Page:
24 August 2014

from your valedictorian

I don't think you understand
what it's like
to be me.
I have never been anything
except for an envelope
"To the parents of:"
stamped across the front-
my family's version of a fortune cookie
written in the language of
"How many A's did you get"
and whether or not my teacher wrote
"Excellent student"
or
"Pleasure to have in class."
Because they mean different things
and one is always better than the other
(and I have always been the other).
There is no life outside of academics for me:
 number two pencils and standardized tests
are all I have come to know.
I can't balance a checkbook,
but I can balance chemical equations.
So while I will never use that again in my life,
I do still have a number to carry with me,
more proof that I've succeeded.
Sometimes it feels less like I've triumphed over the test
and more like the test has won against me.
I feel like a slave, minus the ball-and-chain,
plus the desk-and-chair.
I have no knowledge of the world.
I have no way to acquire it.
I can name historical figures and significant dates
and write you a four page essay on how the Boston Tea Party
impacted the American Revolution,
but for the life of me,
I don't know what I would write on my resume.
School has defined my life-
academics has always been what made me special-
but soon
I'll be graduating.
So who will I be then?
Someone tell me
that they understand what it's like
to be me
because
I don't think I do.

17 August 2014

sundown

The sun and the sky part
in the most beautiful farewell I've ever seen:
bleeding together,
 even as they pull apart-
rays of light stretching like fingers
extended in a lover's caress.
Her light
gently strokes his face
streaming across is like tears
neither willing to let the other go
until she sinks
below the horizon
and all he has left of her
is her image
imprinted
behind his eyelids.

14 August 2014

a stuffed dog, a child's make-up kit, and a doll

I kneel beside the small vanity, unable to fit in the petite plastic chair. The paint peels and fades, ghosts of teddy-bears and princesses the only things that remain. The mirror reflects my image, distorted and warped; I can barely make it out. What would I see, if I could? All I can see is her. She used to sit here, in this petite plastic chair, brushing out her short locks; they would have transformed into long tresses, had she had more time. But she was beautiful, nonetheless. I swipe my hand across the chair, stirring the dust that has collected over years of neglect; it's cold to the touch, just like she was when I found her. Long gone, yet her presence still lingers here. On the small vanity, the make up case lies open, just the way she left it. Turning herself into a princess as little girls so often do. She didn't need it, wouldn't have needed it as she grew. She already was a princess, my princess.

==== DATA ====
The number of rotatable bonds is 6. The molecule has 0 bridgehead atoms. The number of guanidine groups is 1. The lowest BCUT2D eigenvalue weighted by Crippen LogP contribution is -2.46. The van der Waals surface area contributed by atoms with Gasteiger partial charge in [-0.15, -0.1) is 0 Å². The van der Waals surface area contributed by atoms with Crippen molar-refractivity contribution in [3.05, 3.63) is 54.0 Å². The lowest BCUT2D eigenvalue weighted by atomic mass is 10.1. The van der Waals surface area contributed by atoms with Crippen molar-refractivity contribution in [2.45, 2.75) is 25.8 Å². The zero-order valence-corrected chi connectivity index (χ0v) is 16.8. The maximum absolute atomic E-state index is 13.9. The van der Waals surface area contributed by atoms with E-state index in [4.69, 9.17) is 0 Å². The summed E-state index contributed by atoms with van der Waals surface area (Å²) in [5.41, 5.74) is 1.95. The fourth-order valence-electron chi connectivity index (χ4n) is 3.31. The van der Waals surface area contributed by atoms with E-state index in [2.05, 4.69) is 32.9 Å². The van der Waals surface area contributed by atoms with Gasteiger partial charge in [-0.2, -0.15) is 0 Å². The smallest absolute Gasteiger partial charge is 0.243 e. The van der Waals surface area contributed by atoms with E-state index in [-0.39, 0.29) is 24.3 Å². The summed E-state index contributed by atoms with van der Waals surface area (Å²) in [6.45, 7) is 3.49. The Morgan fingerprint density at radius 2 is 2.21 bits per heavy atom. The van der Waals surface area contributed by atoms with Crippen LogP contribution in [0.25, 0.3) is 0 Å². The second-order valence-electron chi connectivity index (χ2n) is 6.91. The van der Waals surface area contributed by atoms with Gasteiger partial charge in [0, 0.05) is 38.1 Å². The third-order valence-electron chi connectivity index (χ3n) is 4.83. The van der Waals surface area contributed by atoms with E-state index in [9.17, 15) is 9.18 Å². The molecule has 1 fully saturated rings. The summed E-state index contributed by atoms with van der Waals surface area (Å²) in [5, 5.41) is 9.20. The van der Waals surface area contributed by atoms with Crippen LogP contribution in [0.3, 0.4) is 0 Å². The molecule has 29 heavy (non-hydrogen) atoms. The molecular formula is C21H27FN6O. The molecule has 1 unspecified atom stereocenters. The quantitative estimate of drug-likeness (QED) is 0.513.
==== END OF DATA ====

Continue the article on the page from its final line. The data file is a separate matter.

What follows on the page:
I gaze across the room at the tiny bed she used to sleep in, where I'd sing her to sleep and read her favorite stories, where I scolded her for jumping and squealing in delight. The sheets have never been made; they lie in a tangled heap at the foot of the mattress, and it looks like she could have just tumbled out of dreams into waking. I can still see her bedhead, spikes and curls; she looked like a wild child and she loved it. Her pillows are strewn about, half on the bed, and half off. I think I can spot the tail of her favorite stuffed dog peeking out from beneath the bed-skirt. She refused to sleep without it; I can remember how peaceful she looked, snuggling with that dog, tucked into the blankets, sleeping soundly, deep breaths rumbling her frame. I can remember, also, her clutching her dog in one arm and her blanket in the other, as she came into my room seeking comfort, or maybe just a glass of water. Interruptions that the more selfish, less loving side of me used to resent. But I'd give anything now, anything, to wake up to her sweet face one more time.

If I'd been more alert, if I'd checked on her sooner, would things be different?